The main goals of tax treaties:
1. Avoidance of double taxation.
2. Prevention of fiscal evasion.
3. Distribution of the taxing rights between the Contracting States.
4. Prevention of discrimination in tax matters.
The mains tasks of tax treaties:
- To provide a stable taxation regime to the investors of each Contracting State in the other Contracting State, namely by including the following provisions thereof: the provisions governing the taxation of revenue gained from the business activity in the other Contracting State and from the capital existent in that State; the precise provisions concerning passive income - dividends, interest, commission fee, royalties, capital taxation. Moreover, the maximum tax rate is set to be levied on those items of income and capital in other Contracting State.
- To create legal basis for direct co-operation of states` Tax Administrations in order to eliminate the possibility to avoid the tax payments. In order to achieve this result an article is included in the tax treaties, which imposes an obligation on each state's Tax Administration to provide information to the other Contracting State's Tax Administration on the following: the business partners of the residents of the other Contracting State and the income of the residents of the other Contracting State derived in the first State.
The necessity of tax treaties:
- If any tax treaty is not signed between the states then the investors of one state are taxed in the other state on the basis of the other state's national legislative acts. The other state may change not only the tax rates, but also the order of calculation of the taxable income. In this situation the invariability of the taxation rules is not guaranteed in the long time period, thereby it is impossible to plan precisely the investments, their recoupment and profit. Thus, the stability of taxation of one state's investors income gained in the other state or the capital situated therein is not guaranteed. In the situation when the taxation matters in both states are solved only according to the national legislative acts, of the issue on double taxation avoidance is not solved. The situation above-mentioned may negatively affect one state’s residents' investments in the other state.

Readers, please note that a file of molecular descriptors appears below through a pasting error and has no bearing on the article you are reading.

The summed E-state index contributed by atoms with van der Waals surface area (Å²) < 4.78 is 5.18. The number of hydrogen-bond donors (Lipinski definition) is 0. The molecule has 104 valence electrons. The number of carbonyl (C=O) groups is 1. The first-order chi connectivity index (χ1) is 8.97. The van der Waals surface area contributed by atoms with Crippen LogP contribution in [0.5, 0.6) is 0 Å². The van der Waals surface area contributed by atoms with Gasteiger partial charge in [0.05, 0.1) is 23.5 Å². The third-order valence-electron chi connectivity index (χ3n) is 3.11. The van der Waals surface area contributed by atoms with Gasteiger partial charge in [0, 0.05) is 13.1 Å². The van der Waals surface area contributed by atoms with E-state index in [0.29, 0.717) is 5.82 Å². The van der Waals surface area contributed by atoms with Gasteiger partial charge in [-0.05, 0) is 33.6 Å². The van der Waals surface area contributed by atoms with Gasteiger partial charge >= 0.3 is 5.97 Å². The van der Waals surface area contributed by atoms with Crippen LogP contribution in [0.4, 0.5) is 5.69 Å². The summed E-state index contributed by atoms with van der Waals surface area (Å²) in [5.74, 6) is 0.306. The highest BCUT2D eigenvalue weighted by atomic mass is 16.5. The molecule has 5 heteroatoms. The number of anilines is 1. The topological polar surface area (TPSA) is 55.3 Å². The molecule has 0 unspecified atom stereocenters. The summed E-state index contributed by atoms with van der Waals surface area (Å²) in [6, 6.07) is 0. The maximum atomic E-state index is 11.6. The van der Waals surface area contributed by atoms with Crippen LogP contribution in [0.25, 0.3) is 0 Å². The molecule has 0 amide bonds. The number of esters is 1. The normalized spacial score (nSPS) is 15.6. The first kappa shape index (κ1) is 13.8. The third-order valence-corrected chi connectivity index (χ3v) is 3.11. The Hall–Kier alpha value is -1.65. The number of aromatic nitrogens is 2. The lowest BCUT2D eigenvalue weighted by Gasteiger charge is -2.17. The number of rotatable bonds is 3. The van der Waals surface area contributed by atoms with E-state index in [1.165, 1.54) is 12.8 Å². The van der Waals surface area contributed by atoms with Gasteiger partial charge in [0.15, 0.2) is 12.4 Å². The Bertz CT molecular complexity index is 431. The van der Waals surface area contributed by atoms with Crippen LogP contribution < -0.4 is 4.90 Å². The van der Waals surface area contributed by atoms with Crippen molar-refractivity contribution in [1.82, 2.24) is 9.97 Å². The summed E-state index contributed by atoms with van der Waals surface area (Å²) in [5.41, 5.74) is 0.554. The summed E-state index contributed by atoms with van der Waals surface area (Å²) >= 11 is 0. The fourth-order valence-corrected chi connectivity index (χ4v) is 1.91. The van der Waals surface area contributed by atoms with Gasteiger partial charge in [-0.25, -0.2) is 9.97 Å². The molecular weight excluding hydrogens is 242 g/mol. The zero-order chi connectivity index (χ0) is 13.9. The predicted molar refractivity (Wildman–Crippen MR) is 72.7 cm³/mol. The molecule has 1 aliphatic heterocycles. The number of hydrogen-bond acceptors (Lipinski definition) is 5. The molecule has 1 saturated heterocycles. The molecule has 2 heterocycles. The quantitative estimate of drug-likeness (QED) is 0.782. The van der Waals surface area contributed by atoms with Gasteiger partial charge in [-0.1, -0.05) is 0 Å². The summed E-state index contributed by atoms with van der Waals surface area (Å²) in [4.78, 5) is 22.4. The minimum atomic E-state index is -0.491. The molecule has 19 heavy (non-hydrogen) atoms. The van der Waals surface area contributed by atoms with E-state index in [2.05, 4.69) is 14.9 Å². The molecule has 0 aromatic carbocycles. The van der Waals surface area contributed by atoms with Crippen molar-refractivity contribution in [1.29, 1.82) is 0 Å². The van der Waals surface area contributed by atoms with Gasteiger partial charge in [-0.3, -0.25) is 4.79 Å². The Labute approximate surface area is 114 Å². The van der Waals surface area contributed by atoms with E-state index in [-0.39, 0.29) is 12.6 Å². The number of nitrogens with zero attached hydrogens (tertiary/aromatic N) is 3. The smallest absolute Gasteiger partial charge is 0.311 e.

- If any tax treaty is not signed between the states, then one state’s Tax administration is not obliged to answer the other state’s Tax administration’s request for the information about the business partners of the taxpayers of the other state in the first state and about the items of income gained by the taxpayers of the other state in the first state. In the situation when the other state does not have the information above-mentioned at its disposal it is difficult for it to tax its residents for their income gained abroad and also it is problematic to apply some special national tax provisions, for example terms concerning the adjustment of taxable income on the basis of prices applicable in transactions between unrelated persons.